It has lately been pointed out by Dr Mitchell, of 5. To have frequent tires between decks, and New York:-Drop into bea-water a solution of at the bottom of the well. -Captain Cook's method soda, or potash. It will become milky, in consewas to have iron pots with dry wood, which liequence of the decomposition of the earthy salts, burned between decks, in the well, and other parts and the precipitation of the earths. This addition of the ship; during which time, some of the crew renders it solt, and capable of washing. Its milkiwere employed in rubbing, with canvas or oakum, ness will have no injurious effect. every part that had the least damp. Where the heat from the stoves did not readily absorb the moisture, loggerheads, heated red hoi, and laid on

PRESERVATION FROM DROWNING AND SHIPWRECE. sheets of iron, speedily effected the purpose. 6. Proper attention to be paid to the ship's cop

When a mun falls overboard. pers, to keep them clean and free from verdigris. The instant an alarm is given that a man is

7. The fat that is boiled out of the salt beef or overboard; the ship's helm should be put down, pork, never to be given to the people.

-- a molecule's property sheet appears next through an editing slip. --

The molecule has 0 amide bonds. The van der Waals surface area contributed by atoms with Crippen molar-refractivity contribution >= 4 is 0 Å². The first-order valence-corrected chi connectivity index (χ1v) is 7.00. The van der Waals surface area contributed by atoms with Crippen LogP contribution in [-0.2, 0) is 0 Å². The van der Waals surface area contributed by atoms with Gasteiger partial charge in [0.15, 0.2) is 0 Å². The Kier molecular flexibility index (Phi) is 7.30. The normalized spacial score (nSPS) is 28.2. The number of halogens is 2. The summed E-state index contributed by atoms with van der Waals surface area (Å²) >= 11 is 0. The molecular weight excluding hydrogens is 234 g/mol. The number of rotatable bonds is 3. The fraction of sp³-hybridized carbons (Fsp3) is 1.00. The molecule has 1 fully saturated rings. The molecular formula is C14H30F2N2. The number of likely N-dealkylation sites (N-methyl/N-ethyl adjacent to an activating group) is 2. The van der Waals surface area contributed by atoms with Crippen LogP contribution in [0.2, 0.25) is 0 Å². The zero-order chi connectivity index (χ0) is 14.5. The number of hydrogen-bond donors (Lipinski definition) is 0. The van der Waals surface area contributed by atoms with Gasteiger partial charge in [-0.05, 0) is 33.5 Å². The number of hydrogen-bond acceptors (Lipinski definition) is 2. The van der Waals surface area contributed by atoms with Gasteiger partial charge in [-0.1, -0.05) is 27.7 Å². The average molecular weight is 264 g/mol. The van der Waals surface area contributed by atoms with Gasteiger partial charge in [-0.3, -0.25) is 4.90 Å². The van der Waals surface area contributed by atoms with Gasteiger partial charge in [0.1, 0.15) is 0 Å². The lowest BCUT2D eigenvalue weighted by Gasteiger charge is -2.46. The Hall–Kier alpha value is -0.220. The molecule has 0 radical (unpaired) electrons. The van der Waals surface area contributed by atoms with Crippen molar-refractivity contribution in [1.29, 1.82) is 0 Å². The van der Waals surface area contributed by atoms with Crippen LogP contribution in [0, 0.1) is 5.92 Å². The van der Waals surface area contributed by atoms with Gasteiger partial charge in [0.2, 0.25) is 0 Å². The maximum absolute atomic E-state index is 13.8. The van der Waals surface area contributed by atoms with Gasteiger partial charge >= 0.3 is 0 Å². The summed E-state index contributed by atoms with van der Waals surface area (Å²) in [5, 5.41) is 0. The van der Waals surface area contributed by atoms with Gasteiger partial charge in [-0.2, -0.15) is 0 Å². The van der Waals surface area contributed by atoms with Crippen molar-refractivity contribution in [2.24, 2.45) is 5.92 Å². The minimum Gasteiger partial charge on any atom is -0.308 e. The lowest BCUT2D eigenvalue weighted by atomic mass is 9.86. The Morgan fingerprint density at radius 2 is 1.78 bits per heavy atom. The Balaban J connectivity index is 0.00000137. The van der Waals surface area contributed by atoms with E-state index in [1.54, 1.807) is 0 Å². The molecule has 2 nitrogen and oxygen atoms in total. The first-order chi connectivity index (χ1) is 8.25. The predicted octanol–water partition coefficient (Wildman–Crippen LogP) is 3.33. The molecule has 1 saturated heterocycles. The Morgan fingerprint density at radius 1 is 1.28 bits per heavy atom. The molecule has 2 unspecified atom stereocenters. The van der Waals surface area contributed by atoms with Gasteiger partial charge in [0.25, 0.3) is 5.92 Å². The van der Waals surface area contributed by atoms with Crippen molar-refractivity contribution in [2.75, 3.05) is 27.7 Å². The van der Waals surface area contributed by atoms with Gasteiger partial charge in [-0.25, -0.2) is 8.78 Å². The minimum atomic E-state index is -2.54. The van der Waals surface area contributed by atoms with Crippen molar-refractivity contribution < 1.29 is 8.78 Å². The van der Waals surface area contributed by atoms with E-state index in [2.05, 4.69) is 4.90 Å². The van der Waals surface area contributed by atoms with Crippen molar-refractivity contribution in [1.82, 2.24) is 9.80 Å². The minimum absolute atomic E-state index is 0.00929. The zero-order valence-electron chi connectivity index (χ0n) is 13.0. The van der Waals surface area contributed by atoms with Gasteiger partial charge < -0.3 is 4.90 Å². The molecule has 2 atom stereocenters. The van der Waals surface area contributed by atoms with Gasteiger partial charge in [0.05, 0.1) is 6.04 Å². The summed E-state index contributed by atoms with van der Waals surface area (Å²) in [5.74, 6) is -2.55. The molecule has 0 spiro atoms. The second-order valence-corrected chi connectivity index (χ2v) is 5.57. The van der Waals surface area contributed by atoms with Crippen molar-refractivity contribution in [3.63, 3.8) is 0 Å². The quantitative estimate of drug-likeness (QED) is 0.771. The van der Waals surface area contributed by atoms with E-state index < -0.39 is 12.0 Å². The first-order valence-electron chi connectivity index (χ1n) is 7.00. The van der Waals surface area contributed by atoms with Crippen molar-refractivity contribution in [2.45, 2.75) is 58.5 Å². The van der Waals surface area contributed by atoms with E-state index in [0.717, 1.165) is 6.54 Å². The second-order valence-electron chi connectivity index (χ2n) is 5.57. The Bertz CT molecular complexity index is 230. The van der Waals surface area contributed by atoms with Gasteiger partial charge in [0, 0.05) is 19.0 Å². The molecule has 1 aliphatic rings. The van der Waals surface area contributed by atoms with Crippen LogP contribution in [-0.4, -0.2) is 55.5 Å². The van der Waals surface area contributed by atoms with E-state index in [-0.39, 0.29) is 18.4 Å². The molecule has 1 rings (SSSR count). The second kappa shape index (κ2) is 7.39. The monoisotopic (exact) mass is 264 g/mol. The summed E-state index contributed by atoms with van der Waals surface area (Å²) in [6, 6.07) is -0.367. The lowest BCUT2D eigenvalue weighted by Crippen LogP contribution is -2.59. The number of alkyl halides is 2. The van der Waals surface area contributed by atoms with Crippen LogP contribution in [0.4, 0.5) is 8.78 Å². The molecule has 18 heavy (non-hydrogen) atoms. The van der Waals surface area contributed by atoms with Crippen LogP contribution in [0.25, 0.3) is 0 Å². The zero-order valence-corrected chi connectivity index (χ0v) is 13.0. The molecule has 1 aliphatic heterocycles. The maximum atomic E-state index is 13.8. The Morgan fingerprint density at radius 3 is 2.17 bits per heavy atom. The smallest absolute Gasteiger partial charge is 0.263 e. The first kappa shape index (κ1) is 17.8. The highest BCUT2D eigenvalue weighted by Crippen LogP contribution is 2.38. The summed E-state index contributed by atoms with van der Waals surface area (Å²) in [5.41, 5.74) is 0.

and she should be hove in stays; a hen coop or 8. The men to be allowed plenty of fresh water, other object that can float should also be thrown at the ship's return to port; the water remaining on overboard as near the man as possible, with a rope board to he started, and fresh water from the shore tied to it, and carefully kept sight of, as it will to be taken in its room.

prove a beacon, towards which the boat may pull By means of the above regulations, (in addition as soon as lowered down. A primary objeci is, to rúles relative to temperance; and supplying the having a boat ready to lower down at a moment's crews as much as possible with fresh meat and notice, which should be hoisted up at the steru if vegetables), this celebrated navigator performed a most convenient; the lashings, tackle, &c. to be voyage of upwards of three years, in every climate always kept clear, and a rudder, tiller, and spare of we globe, with the loss of only one man.

spar, to be kept in her. When dark, she should 10 obtain fresh water from the sea. not be withoui a lanthorn and a compass. The method ot obtaining fresh water from the There should also be kept in her a rope with a sea by distillation, was iutroduced into the English ruuning bowline, ready to fix in or to throw to the navy in the year 1770, by Dr Irving, for which he person in danger. Coils of small rope, with runobtained a parliamentary reward of £5000.

ning bowlines, should also be kept in the chains In order to give a clear notion of Dr Irving's quarters, and abatt, ready to throw over, as it most method, let us suppose a teakettle to be made il generally occurs, that men pass close to the ship's

water.